Sawssan Ahmed, Lucia Alcala, Kristin Beals, Michael Birnbaum, Melinda Blackman, Iris Blandon-Gitlin, Barbara Cherry, Russ Espinoza, David Gerkens, Aaron Goetz, Richard Lippa, Aaron Lukaszewski, William Marelich, Jack Mearns, Mindy Mechanic, Lisa Mori, Douglas Navarick, Angela Nguyen, Yuko Okado, Nancy Panza, Jessie Peissig, Kathleen Preston, Adam Roberts, Christine Scher, Nancy Segal, Eriko Self, Sue Sy, Jennifer Trevitt, Laura Zettel-Watson
Psychology is a science whose central theme is the study of behavior. Psychology involves studying how we interact with one another and our environment. Psychology is practical; it is concerned with improving our quality of life. To achieve these ends, psychologists work in a broad range of research and applied settings. The psychology major is designed to provide a comprehensive overview of the main fields of psychology and the methods used in psychological research. The major is also designed to assist students in selecting elective courses in an area of the students’ interest. These specialty areas might include clinical/community, social, developmental/child/aging, industrial/organizational, learning/cognitive, biopsychology/health psychology and legal/forensic psychology. The major provides a basis for careers in a variety of psychology-related occupations, such as mental health agencies, hospitals, schools, businesses and public organizations. The major also prepares students for graduate training in fields such as: psychological research; clinical psychology; marriage and family therapy (MFT); teaching; social
work; law; business and management; and public administration.
All students who declare psychology as their major should meet with one of the undergraduate advisers (Humanities 830J, 657-278-3102) during their first semester to develop a study plan. Students should also download the Psychology Department Student Handbook and Careers for Psychology Majors from the department website. Early consultation with an adviser is especially important.
Community College Transfer Students: A maximum of nine lower-division units of psychology courses may be applied toward the 41 units required for the psychology major. The nine units must fit the course description requirements listed in this catalog for PSYC 101 , PSYC 201 and PSYC 202 . Additional lower-division units taken in psychology at a community college and approved by the university may be used as university electives for graduation.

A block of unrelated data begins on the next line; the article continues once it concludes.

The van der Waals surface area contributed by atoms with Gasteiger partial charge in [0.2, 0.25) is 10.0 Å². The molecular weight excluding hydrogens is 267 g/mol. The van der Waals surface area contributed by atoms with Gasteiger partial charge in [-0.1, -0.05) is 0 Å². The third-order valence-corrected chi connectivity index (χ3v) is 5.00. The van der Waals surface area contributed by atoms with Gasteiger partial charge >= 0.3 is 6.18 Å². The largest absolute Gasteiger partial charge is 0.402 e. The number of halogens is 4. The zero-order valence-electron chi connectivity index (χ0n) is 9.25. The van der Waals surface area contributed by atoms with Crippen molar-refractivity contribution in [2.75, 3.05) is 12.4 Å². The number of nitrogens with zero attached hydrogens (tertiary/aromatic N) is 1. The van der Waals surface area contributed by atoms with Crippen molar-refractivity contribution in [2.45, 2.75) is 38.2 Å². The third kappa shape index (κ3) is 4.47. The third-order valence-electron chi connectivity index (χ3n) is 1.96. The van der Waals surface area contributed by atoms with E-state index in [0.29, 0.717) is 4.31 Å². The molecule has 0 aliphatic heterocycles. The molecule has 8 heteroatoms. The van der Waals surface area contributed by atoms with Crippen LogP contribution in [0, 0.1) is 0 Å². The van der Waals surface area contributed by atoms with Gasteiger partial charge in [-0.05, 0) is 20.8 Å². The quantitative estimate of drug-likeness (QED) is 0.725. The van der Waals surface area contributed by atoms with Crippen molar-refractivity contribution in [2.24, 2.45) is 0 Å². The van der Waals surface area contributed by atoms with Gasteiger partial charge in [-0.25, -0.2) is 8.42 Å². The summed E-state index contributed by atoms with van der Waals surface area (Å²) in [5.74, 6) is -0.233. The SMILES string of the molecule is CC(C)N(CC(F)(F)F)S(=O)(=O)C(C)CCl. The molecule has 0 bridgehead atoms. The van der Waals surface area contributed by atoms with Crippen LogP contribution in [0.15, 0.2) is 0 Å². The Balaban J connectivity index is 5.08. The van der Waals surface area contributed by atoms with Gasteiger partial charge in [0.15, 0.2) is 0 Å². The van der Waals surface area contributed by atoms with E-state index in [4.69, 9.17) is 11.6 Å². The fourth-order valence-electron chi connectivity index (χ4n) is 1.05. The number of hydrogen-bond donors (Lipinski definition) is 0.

The Bachelor of Arts in Psychology is designed to provide students with empirically derived knowledge of the field of psychology. Students will gain skills in research methods and statistics in psychology, and apply these skills to real-world problems. Students will also learn to seek out and evaluate psychological research. The program teaches students how diversity influences individual and social behavior, and how to behave ethically in psychological settings. The curriculum provides a broad education in the field of psychology that will prepare students for a wide variety of fields, including health, education and business, as well as preparing students for graduate work in psychology, counseling or social work.
The Master of Arts in Psychology is designed to provide students with enhanced critical thinking skills to evaluate psychological research. In addition, students will develop strong statistical knowledge and solid research design skills such that they can independently develop and execute psychological research studies. The curriculum provides broad graduate preparation for students interested in developmental, cognitive, social, quantitative, biological and applied areas of psychology. Students can choose courses to specialize in statistics, cognition, lifespan development, social behavior in preparation for careers in teaching psychology, conducting psychological research in non/profit organizations, human resources, marketing, human factors or use their degree as a stepping stone to obtaining a Ph.D.
The Master of Science in Clinical Psychology offers a combination of advanced scientific and applied clinical training that is rarely found at the master’s level. Students complete foundational clinical coursework during their first year. During the second year, students receive intensive weekly supervision in fieldwork placements both from supervisors at their internship sites and from faculty on campus. This includes group and individual supervision, as well as videotape supervision. Students in the M.S. program develop high quality research skills and carry out a research thesis under the guidance of a faculty mentor. The program’s graduates are rigorously trained for careers in counseling or related fields, or for further academic training in research or clinical psychology doctoral programs. For students with the M.S. as their final objective, the program prepares them to apply for the Marriage and Family Therapist (MFT) and the Licensed Professional Clinical Counselor (LPCC) licenses. The M.S. program meets the requirements of the Business and Professional Code, Section 4980.37, for MFT and LPCC licensure.
Learning Goals and Student Learning Outcomes
Programs and Courses Offered
ProgramsBachelor of ArtsMaster of ArtsMaster of ScienceNon-Degree
Courses are designated as PSYC in the class schedule.